I was surprised to learn that there still seems to be quite a discrepancy between the market value of my home and its insured value. Why is this, and how do I know if I have adequate cover?


A. The market value of a property, and the value that is put on it for insurance purposes, are two very different things. Market value obviously reflects the price someone is prepared to pay for your home, while insured value is based on a calculation of what it would actually cost to rebuild it to the same specification in the event of something like a major fire. Even in the current market, the former is almost always higher – primarily because the insured value doesn’t take into account the value of the land on which a property sits. Consequently, this discrepancy shouldn’t really be a concern.

Whether or not the insured value is actually correct is another matter altogether, however. Generally speaking, insurance companies increase their valuations annually in line with inflation – but that won’t necessarily reflect the true cost of labour and materials at any given time. Besides, they may have got their sums wrong in the first place. Then again, you may have significantly extended or improved your home over the years, and unless you make a point of telling your insurers, they won’t have taken that into account.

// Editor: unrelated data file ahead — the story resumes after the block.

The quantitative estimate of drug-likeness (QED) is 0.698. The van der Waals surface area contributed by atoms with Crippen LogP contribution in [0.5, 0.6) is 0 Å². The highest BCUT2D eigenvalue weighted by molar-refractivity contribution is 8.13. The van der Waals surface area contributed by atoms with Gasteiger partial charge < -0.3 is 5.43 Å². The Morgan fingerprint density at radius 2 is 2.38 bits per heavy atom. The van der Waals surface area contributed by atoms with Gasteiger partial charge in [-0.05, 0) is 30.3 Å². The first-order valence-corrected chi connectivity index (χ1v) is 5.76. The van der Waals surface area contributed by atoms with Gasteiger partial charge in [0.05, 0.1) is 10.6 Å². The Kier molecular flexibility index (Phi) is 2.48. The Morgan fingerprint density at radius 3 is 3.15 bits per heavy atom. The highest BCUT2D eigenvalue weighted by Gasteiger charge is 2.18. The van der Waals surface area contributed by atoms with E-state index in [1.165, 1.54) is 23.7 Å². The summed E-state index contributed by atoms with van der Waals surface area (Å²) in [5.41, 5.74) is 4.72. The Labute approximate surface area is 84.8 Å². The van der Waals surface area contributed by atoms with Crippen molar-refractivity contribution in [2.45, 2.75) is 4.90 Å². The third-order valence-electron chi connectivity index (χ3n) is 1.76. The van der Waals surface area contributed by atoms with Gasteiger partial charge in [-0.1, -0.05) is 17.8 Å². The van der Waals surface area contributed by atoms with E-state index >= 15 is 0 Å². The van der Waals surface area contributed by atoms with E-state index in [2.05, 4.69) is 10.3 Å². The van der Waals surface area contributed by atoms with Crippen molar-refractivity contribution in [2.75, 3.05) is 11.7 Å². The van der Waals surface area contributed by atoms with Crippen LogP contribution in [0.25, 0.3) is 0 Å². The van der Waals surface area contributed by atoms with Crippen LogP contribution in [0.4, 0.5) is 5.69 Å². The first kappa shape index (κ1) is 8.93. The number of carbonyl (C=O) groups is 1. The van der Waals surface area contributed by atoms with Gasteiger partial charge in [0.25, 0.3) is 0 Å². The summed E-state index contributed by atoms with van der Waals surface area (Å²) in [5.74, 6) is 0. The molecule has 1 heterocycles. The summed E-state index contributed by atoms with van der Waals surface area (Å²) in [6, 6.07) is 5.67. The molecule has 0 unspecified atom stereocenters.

As a general rule, I would advise you to check the insured value yourself every 2-3 years. Do this by multiplying the total area of your home in square feet or metres (frontage x depth if it’s a flat or bungalow, or frontage x depth x the number of floors if it’s a house) by the appropriate rebuilding cost per square foot or square metre. These costs are published by the Royal Institute of Chartered Surveyors, and should be available from any qualified surveyor. They will tend to vary, depending on things like the age of the property or whether it is detached, semi or terraced.

Once you’ve done your calculations, compare the result with the insurer’s valuation, and if you’re not happy, ask them to make the necessary adjustment. It might mean you pay a slightly higher premium, but it’s a small price to pay for peace of mind.